LSO strengthens paralegal competence framework, amends Rules of Practice and Procedure

By Amanda Jerome

Law360 Canada (February 23, 2023, 3:00 PM EST) -- After consulting with the paralegal profession, the Law Society of Ontario (LSO) has created a “robust” plan to strengthen the paralegal competence framework, which includes policy modifications that will help “prepare graduates to confidently enter the profession” and longer field placements.

Convocation, meeting virtually on Feb. 23, heard from the Paralegal Standing Committee before moving on to approve amendments to the Law Society Tribunal Rules of Practice and Procedure. The majority of Convocation’s agenda, including a Law Society Complaints Resolution Commissioner Selection Committee report and treasurer reports, were dealt with in-camera.

Michelle Lomazzo, chair of the Paralegal Standing Committee, introduced the framework plan to Convocation, noting “we’re all aware that Ontario has significant access to justice issues.”

Michelle Lomazzo, chair of Paralegal Standing Committee

Michelle Lomazzo, chair of Paralegal Standing Committee

“Many Ontarians face a wide array of critically important issues before Ontario’s courts and tribunals. They’re unable or unwilling to retain lawyers, but they do not feel confident representing themselves. Paralegals are responding to those issues, providing high quality legal services cost effectively. This report seeks to build on the paralegal successes to date and chart a course that will inspire more paralegals to join the profession and improve access to justice for all Ontarians,” she explained.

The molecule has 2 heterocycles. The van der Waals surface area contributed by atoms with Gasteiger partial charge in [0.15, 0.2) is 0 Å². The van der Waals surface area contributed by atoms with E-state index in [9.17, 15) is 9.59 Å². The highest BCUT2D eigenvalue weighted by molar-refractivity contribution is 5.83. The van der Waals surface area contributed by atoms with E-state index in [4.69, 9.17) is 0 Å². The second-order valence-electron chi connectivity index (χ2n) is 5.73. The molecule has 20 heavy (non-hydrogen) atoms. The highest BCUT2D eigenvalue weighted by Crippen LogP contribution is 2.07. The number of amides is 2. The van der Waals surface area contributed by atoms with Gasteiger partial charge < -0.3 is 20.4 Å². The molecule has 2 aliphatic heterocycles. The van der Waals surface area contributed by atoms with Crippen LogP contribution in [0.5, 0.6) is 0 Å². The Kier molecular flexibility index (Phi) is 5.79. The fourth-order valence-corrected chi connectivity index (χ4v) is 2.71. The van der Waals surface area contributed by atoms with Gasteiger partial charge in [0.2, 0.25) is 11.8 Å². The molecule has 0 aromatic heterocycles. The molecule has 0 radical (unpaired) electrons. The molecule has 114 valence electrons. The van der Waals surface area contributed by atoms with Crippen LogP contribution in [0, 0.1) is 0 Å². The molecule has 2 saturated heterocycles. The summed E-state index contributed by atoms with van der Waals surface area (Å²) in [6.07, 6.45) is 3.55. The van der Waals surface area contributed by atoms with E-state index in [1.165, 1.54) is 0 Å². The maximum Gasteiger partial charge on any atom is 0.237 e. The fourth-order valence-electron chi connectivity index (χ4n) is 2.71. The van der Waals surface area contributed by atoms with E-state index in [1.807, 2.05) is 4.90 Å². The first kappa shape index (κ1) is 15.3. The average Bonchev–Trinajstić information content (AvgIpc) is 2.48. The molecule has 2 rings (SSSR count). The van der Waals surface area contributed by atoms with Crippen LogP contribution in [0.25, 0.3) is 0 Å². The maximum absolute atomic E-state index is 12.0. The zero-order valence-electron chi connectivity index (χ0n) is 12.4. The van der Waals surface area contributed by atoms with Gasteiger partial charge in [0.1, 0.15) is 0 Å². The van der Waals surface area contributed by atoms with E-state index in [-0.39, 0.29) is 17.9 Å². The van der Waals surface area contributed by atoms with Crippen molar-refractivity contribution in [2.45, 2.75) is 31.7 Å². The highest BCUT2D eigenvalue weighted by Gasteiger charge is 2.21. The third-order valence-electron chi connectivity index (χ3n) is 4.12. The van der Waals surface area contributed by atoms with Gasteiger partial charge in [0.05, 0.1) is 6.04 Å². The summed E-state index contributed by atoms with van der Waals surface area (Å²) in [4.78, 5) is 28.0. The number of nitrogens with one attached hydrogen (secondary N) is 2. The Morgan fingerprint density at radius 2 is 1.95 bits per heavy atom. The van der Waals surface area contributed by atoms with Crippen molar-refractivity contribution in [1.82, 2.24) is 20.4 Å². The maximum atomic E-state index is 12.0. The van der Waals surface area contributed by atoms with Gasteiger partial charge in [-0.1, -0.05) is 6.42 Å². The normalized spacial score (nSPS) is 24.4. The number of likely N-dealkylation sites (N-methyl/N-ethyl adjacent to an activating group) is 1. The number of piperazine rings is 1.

Lomazzo noted that 2022 was the “15 year anniversary of paralegal regulation in Ontario.” The Paralegal Standing Committee, therefore, took the opportunity to “consult with the paralegal profession and stakeholders to learn more about the status of the profession and consider what, if any changes, should be made to the competence framework.”

“While the committee heard many success stories of paralegals providing more and better access to justice, it also heard that many paralegal graduates do not feel adequately prepared to independently provide legal services and establish a practice. To address these challenges, the committee developed and is implementing the robust plan that is outlined in the report,” she said, summarizing four main parts of the plan.

First, she noted there will be “policy modifications that will help to prepare graduates to confidently enter the profession.”

These modifications include “capping the length of individual classes, increasing minimum instructional hours for certain compulsory legal courses, [and] increasing the standards for faculty and program co-ordinators.”

Second, will be “lengthening the field placement from about three weeks to six weeks to provide paralegal students with more workplace experience.”

“Third, publishing anonymized paralegal licensing exam results, including overall outcomes, as well by college, to increase transparency and recognize the high entry level standards that paralegals are required to meet to join the profession,” she added.

“Fourth, providing additional resources, including a web page and other materials that will help paralegals to be aware of and practise beyond the most prominent paralegal practice areas,” she concluded, noting that these “measures build on the accomplishments and successes of paralegal regulation.”